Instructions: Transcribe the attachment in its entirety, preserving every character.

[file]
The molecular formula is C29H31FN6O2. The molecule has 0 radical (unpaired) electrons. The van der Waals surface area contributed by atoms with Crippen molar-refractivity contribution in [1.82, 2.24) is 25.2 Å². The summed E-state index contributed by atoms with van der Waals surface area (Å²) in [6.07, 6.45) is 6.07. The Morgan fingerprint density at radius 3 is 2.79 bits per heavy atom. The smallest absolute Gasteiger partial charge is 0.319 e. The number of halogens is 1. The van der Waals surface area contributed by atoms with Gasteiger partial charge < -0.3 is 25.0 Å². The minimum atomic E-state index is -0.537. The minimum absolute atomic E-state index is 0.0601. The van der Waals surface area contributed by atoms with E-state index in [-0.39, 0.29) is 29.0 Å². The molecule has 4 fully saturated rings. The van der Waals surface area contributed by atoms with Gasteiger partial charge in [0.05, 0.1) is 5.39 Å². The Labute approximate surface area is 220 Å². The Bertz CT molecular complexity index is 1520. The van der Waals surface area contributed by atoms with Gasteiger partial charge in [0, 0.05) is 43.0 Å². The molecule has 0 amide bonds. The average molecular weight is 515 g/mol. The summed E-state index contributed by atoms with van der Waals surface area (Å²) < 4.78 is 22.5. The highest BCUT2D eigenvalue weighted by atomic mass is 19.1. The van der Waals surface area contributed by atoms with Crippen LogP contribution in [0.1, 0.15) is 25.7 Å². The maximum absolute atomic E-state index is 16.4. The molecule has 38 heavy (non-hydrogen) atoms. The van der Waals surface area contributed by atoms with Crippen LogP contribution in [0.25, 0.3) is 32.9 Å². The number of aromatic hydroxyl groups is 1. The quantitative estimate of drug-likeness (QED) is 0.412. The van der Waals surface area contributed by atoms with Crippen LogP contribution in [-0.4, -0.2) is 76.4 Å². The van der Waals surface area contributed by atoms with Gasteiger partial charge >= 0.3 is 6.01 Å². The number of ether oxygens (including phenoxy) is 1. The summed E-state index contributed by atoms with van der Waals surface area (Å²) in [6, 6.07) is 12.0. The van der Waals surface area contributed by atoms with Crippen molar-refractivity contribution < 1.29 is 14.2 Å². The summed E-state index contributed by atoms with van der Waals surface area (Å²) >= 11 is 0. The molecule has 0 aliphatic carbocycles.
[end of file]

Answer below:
The molecular formula is C29H31FN6O2. The molecule has 0 radical (unpaired) electrons. The van der Waals surface area contributed by atoms with Crippen molar-refractivity contribution in [1.82, 2.24) is 25.2 Å². The summed E-state index contributed by atoms with van der Waals surface area (Å²) in [6.07, 6.45) is 6.07. The Morgan fingerprint density at radius 3 is 2.79 bits per heavy atom. The smallest absolute Gasteiger partial charge is 0.319 e. The number of halogens is 1. The van der Waals surface area contributed by atoms with Gasteiger partial charge < -0.3 is 25.0 Å². The minimum atomic E-state index is -0.537. The minimum absolute atomic E-state index is 0.0601. The van der Waals surface area contributed by atoms with E-state index in [-0.39, 0.29) is 29.0 Å². The molecule has 4 fully saturated rings. The van der Waals surface area contributed by atoms with Gasteiger partial charge in [0.05, 0.1) is 5.39 Å². The Labute approximate surface area is 220 Å². The Bertz CT molecular complexity index is 1520. The van der Waals surface area contributed by atoms with Gasteiger partial charge in [0, 0.05) is 43.0 Å². The molecule has 0 amide bonds. The average molecular weight is 515 g/mol. The summed E-state index contributed by atoms with van der Waals surface area (Å²) < 4.78 is 22.5. The highest BCUT2D eigenvalue weighted by atomic mass is 19.1. The van der Waals surface area contributed by atoms with Crippen LogP contribution in [0.1, 0.15) is 25.7 Å². The maximum absolute atomic E-state index is 16.4. The molecule has 38 heavy (non-hydrogen) atoms. The van der Waals surface area contributed by atoms with Crippen LogP contribution in [0.25, 0.3) is 32.9 Å². The number of aromatic hydroxyl groups is 1. The quantitative estimate of drug-likeness (QED) is 0.412. The van der Waals surface area contributed by atoms with Crippen LogP contribution in [-0.4, -0.2) is 76.4 Å². The van der Waals surface area contributed by atoms with Gasteiger partial charge >= 0.3 is 6.01 Å². The number of ether oxygens (including phenoxy) is 1. The summed E-state index contributed by atoms with van der Waals surface area (Å²) in [6, 6.07) is 12.0. The van der Waals surface area contributed by atoms with Crippen molar-refractivity contribution < 1.29 is 14.2 Å². The summed E-state index contributed by atoms with van der Waals surface area (Å²) >= 11 is 0. The molecule has 0 aliphatic carbocycles.